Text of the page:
The at least one electromagnetic valve may includes a first electromagnetic valve to rotationally move the swash plate in a normal rotation direction, and a second electromagnetic valve to rotationally move the swash plate in a reverse rotation direction.

The above configuration makes it possible to generate a control signal accurately and thereby control the electromagnetic valves accurately regardless of configuration of the electromagnetic valves.

The feedback control may be proportional-integral control based on pulse width modulation and involving a feed-forward term as the environmental coefficient.

The above configuration makes it possible to generate a control signal accurately.

The above and other elements, features, steps, characteristics and advantages of the present invention will become more apparent from the following detailed description of the preferred embodiments with reference to the attached drawings.

BRIEF DESCRIPTION OF THE DRAWINGS

FIG. 1 is a side view of a tractor, illustrating an example configuration.

FIG. 2 is a diagram schematically illustrating an example configuration of a power transmission device.

FIG. 3 is a diagram schematically illustrating an example configuration of a planetary transmission section.

FIG. 4 is a hydraulic circuit diagram illustrating an example continuously variable transmission device and an example structure for operating the continuously variable transmission device.

FIG. 5 is a graph that shows how the vehicle speed is changed with use of speed change control means.

FIG. 6 is a diagram illustrating an example configuration to control electromagnetic valves.

FIG. 7 is a diagram illustrating an example configuration for PI control.

FIG. 8 is a flowchart illustrating an example flow of learning an initial coefficient.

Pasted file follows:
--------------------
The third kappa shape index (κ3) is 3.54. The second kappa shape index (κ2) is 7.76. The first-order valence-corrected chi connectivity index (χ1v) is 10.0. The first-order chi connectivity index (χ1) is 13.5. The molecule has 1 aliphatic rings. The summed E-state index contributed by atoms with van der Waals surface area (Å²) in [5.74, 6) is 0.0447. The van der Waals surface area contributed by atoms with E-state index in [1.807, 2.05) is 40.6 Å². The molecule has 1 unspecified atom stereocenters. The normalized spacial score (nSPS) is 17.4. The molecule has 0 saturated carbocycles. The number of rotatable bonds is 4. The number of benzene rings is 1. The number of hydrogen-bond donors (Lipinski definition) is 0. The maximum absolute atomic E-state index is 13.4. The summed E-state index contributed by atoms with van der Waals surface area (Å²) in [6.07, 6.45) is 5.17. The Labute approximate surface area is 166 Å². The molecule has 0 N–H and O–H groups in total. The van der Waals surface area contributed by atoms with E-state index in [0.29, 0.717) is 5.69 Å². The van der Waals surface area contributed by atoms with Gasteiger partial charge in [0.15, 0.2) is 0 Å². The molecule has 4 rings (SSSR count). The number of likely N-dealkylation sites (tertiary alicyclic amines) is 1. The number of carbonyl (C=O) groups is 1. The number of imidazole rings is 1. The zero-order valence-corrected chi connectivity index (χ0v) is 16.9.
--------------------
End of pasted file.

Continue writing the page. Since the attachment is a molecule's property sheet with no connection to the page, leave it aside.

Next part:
DETAILED DESCRIPTION OF THE PREFERRED EMBODIMENTS

The description below deals with a tractor as an example of the work vehicles of preferred embodiments of the present invention with reference to drawings. The preferred embodiments described below relate to a tractor including a body. FIG. 1 shows arrow F to indicate the forward side of the body, arrow B to indicate the backward side of the body, arrow U to indicate the upward side of the body, and arrow D to indicate the downward side of the body. The front side of FIG. 1 corresponds to the left side of the body, whereas the back side of FIG. 1 corresponds to the right side of the body.

As illustrated in FIG. 1, the tractor includes a pair of left and right turnable and drivable front wheels 1 (“travel device”), a pair of left and right drivable rear wheels 2 (“travel device”), and a body 3 supported by the front and rear wheels 1 and 2. The tractor includes a motive section 5 including an engine 4 (“driver”) at a front portion of the body 3. The tractor includes a driver 6 and a link mechanism 7 at a back portion of the body 3. The driver 6 is configured to accommodate an operator for driving the tractor. The link mechanism 7 is configured to couple an implement such as a rotary tiller device to the tractor in such a manner that the implement is capable of being lifted and lowered. The driver 6 includes a driver's seat 8, a steering wheel 9 for use to turn the front wheels 1, and a cabin 10 defining a driver space. The body 3 includes a body frame 11 including an engine 4, a transmission case 12, and front-wheel support frame members 13. The transmission case 12 includes a front portion coupled to a back portion of the engine 4. The front-wheel support frame members 13 are coupled to a lower portion of the engine 4. The tractor includes a power takeoff shaft 14 at a back portion of the transmission case 12. The power takeoff shaft 14 is configured to take off motive power from the engine 4 and transmits the motive power to the implement coupled with use of the link mechanism 7.

As illustrated in FIG. 2, the tractor includes a power transmission device 15 for travel, a rear-wheel differential mechanism 16, and a front-wheel differential mechanism 17. The power transmission device 15 is configured to transmit motive power from the engine 4 to the front and rear wheels 1 and 2. The power transmission device 15 includes a transmission 18 contained in the transmission case 12 and configured to vary motive power from the engine 4 and transmit the varied motive power to the rear-wheel differential mechanism 16 and the front-wheel differential mechanism 17.